There are two types of waivers: waivers of inadmissibility and waivers of deportability. Waivers of inadmissibility are for aliens who are not permanent residents and who cannot otherwise get their immigrant visa, for example, because they were unlawfully present in the United States for more than a year and thus subject to the ten year bar to reentering the United States, because they made a misrepresentation to gain an immigration benefit or engaged in other conduct that bars them from gaining permanent residence. The waiver of deportability under INA 237(a)(1)(H) is a waiver of the fraud grounds for deporting a permanent resident. These two types of waivers are very different.
An alien usually applies for a waiver of inadmissibility at a US consulate abroad using form I-601, but may apply for this waiver in removal proceedings before an immigration judge. When a foreign national is "inadmissible," the Department of Homeland Security will not let that person into the United States, or will start a proceeding to "remove" him if he is already inside the United States. Common reasons that a foreign national is "inadmissible" to the United States fall into six major categories: (1) health-related, (2) criminal-related, (3) misrepresentation, (4) alien smuggling, (5) subject of a civil penalty, and (6) unlawful presence. There are other categories, but they are rare.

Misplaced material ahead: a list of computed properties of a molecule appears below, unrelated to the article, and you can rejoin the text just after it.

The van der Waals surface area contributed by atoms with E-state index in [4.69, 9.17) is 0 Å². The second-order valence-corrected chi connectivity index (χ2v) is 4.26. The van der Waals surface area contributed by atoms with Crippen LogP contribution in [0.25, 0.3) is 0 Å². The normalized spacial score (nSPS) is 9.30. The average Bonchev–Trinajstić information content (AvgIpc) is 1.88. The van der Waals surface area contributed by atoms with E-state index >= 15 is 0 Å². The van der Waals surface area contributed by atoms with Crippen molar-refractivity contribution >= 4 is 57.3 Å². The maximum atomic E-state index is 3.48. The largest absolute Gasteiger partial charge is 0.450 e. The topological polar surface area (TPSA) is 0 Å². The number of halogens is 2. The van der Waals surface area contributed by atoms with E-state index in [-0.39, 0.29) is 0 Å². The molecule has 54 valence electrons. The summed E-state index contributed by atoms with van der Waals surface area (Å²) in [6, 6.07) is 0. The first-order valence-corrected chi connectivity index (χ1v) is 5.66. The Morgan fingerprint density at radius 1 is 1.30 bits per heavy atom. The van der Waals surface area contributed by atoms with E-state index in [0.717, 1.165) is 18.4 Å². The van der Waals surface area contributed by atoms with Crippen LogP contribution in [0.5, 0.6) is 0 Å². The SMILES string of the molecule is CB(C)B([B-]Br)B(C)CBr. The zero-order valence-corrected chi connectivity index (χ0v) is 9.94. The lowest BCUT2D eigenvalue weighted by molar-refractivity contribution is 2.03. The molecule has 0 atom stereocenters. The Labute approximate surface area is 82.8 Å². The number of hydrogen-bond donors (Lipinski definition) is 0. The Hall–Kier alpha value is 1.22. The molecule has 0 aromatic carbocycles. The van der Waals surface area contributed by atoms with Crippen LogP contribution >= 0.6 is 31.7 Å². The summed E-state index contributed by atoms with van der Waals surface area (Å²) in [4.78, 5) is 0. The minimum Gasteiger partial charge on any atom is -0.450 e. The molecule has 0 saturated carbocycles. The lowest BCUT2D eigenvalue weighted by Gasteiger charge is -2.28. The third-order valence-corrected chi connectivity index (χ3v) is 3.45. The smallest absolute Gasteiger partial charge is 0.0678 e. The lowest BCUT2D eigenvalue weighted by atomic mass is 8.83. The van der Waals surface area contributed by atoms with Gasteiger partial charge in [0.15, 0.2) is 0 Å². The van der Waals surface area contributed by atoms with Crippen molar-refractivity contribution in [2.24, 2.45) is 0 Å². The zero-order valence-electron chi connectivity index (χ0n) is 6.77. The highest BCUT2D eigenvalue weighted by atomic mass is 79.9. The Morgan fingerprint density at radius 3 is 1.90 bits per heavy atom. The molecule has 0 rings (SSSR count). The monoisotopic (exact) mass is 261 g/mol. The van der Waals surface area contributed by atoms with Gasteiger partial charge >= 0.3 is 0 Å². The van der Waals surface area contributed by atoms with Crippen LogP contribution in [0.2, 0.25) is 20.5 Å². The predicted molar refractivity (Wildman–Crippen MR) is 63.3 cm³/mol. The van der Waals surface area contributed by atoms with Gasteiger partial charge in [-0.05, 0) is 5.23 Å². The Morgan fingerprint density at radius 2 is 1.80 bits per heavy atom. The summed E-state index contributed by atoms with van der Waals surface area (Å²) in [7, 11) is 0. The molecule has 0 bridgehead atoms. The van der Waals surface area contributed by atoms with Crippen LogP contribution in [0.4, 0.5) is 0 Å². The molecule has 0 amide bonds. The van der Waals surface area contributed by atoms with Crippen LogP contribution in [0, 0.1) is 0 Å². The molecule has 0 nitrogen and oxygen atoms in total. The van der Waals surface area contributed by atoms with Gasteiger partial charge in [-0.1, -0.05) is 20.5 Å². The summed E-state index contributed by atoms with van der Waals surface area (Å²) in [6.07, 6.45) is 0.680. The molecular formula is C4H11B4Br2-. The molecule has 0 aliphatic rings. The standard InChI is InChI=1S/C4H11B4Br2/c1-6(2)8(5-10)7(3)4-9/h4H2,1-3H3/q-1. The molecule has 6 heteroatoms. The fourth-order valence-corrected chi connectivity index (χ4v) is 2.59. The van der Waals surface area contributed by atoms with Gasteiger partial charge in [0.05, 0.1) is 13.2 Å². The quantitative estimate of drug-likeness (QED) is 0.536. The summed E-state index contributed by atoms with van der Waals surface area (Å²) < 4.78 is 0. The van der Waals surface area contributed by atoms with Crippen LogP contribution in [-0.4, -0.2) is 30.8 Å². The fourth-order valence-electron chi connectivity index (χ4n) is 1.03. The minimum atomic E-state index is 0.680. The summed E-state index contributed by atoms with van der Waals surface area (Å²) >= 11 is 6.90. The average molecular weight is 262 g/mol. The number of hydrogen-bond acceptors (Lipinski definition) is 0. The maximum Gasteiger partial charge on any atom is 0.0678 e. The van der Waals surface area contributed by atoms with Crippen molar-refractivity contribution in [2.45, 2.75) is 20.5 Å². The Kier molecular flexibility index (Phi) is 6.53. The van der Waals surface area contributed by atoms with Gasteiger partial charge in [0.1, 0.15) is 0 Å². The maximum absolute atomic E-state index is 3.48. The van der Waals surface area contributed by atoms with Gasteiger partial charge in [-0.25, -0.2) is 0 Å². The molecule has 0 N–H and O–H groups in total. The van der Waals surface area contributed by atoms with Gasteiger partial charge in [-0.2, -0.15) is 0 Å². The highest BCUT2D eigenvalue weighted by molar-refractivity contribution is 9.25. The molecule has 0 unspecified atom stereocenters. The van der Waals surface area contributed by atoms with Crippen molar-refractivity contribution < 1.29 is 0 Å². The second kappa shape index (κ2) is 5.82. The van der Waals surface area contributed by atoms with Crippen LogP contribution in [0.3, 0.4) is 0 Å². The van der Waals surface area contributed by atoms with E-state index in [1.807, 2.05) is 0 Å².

|The United States Consulate at Ciudad Juarez, Mexico|